Medicare and Medicaid. These two words are so much alike that many people get them confused. They are both government-sponsored health insurance programs, but that is where the similarities end. One of these programs is for adults 65 and older, while the other is for low-income individuals. It is important to understand the difference between the two, so when it is time to enroll in Medicare, you do not miss the opportunity and end up facing a penalty.
What is Medicare?
Medicare is a federally-funded program run by the federal government. It is funded by taxpayer dollars as well as by premiums that are paid by beneficiaries. It covers all adults 65 or older; unlike Medicaid, Medicare eligibility is not determined by your income. When you turn 65, you are eligible for Medicare coverage that is broken down into 2 parts: Part A and Part B.
- Part A is hospital insurance that covers inpatient medical services and supplies. You can receive premium-free Part A as long as you or your spouse worked and paid Medicare taxes for at least 10 years.
- Part B is medical insurance and covers outpatient medical services and supplies. It has monthly premiums that you must pay in order to receive coverage.
When You Can Enroll
You can enroll in Medicare during the 7 month window around your 65th birthday, which includes the 3 months before your birth month, the month of your birth date, and the 3 months after your birth month. If you miss your Initial Enrollment Period, you can enroll during the General Enrollment Period (January through March), but you will have to pay a penalty fee. Your monthly premium may go up 10% for each 12-month period you could’ve had Part B, but didn’t sign up. In most cases, you’ll have to pay this penalty for as long as you have Part B.
The only exception to the Part B late penalty fee is if you or your spouse is still working and you have group coverage through your employer or union. Then you can qualify to enroll in Medicare Part B during an 8-month Special Enrollment Period after losing your employer-based coverage.
Medicare Part B generally covers 80% of your medical expenses, meaning you will have to pay the other 20% coinsurance out of pocket. Depending on your situation, these expenses can add up to a lot of money throughout the year. In order to help with these expenses, you can choose to purchase a Medicare Supplement Plan when you enroll in Medicare. These plans will pay the 20% coinsurance that Original Medicare does not pay, as well as other healthcare expenses, like deductibles and copays.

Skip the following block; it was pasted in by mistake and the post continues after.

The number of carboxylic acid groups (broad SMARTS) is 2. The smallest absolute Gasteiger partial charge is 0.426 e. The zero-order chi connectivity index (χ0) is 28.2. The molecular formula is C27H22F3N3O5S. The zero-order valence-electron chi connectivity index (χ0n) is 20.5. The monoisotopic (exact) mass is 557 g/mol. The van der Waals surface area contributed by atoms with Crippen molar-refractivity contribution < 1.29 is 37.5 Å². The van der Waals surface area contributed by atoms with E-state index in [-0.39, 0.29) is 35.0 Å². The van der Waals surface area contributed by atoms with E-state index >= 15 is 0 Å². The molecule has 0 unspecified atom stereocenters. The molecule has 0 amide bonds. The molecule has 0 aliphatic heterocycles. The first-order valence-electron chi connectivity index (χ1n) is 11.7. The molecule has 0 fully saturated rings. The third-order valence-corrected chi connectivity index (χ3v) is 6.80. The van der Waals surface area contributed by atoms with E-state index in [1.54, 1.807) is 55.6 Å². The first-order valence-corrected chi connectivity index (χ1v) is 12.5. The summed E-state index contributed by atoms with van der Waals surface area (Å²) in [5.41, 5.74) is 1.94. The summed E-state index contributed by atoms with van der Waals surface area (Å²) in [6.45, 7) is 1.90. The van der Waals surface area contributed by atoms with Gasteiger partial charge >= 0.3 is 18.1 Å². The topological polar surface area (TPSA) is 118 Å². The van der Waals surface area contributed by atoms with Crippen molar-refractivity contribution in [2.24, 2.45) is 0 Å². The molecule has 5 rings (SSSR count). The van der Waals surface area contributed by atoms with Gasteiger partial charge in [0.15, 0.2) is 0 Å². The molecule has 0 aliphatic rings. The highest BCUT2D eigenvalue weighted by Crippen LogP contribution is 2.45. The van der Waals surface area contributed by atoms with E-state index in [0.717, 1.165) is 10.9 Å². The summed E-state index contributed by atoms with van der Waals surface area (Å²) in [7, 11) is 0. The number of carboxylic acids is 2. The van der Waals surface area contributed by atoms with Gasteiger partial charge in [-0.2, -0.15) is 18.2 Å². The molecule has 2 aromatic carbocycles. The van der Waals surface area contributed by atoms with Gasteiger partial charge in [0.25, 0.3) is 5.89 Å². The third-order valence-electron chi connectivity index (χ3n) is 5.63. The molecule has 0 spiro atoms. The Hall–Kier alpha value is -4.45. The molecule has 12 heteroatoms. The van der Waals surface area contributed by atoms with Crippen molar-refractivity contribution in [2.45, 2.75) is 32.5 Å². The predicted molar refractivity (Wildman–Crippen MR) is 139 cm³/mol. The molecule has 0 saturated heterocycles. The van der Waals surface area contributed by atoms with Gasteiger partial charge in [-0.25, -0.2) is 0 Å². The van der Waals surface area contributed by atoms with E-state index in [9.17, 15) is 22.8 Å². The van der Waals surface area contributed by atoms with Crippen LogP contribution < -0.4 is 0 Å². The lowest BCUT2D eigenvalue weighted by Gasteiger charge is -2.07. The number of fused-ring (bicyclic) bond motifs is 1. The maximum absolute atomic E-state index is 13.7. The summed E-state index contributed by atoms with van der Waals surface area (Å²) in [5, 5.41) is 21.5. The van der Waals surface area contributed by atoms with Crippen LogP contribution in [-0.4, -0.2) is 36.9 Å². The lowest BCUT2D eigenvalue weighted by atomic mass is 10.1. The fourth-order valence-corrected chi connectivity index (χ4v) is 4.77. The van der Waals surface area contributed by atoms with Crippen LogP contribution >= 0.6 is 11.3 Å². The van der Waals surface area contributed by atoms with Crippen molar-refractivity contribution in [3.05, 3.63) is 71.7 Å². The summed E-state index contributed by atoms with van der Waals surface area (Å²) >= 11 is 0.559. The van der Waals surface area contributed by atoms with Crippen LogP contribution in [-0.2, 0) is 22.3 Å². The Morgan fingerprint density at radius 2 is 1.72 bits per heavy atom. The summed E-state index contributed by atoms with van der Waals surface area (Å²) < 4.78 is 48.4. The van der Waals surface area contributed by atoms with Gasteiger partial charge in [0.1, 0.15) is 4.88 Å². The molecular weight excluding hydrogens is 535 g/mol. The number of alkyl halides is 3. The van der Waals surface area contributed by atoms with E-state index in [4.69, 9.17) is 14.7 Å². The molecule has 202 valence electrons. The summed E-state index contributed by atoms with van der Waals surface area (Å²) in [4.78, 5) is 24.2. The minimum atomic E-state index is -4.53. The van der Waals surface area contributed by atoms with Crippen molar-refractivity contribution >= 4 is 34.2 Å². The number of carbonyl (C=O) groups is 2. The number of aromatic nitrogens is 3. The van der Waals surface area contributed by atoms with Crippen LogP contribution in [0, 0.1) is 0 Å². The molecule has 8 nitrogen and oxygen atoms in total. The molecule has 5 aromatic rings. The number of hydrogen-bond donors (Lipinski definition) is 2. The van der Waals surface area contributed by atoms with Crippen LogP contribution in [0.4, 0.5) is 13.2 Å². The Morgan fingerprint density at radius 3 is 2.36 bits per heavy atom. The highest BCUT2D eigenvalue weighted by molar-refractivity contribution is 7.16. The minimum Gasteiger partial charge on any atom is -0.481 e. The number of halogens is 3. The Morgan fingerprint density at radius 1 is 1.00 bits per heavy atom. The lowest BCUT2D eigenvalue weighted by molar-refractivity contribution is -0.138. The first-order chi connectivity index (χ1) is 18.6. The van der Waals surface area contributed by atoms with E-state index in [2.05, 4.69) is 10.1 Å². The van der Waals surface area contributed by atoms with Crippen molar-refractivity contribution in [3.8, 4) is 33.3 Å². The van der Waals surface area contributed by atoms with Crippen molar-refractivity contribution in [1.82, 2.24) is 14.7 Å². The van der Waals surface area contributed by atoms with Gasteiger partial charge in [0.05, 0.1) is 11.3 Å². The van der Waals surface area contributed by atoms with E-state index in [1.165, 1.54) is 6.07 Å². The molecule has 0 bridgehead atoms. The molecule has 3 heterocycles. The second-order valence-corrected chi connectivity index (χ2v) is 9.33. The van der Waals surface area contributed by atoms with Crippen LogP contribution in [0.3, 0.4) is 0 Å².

What Is Medicaid?
Medicaid is a health insurance program that is jointly funded by states and the federal government. It is voluntary and is offered based on income, generally to low-income individuals or families. Medicaid qualifications are broadly based on:
- Household size
- Family status
Medicaid covers major medical expenses and is required to cover certain care. Medicaid beneficiaries pay premiums, deductibles, copays and coinsurance.
Medicare and Medicaid may sound the same, but when it comes to coverage and eligibility, they are not the same at all. When you are approaching age 65, it is important to know how to enroll in Medicare, because the longer you push it off, the more you will pay. In order to get properly insured, contact an EZ.Insure agent. We will provide you with expert Medicare help, and even compare Medicare Supplement Plans for free. We want to make the transition from regular health insurance to Medicare as smooth as possible. In order to do this, we will go over your needs and compare all Medicare Supplement Plans to find a plan that will save you hundreds of dollars each year.
To compare quotes within minutes, simply enter your zip code in the bar above, or to speak directly with an agent, call 888-753-7207.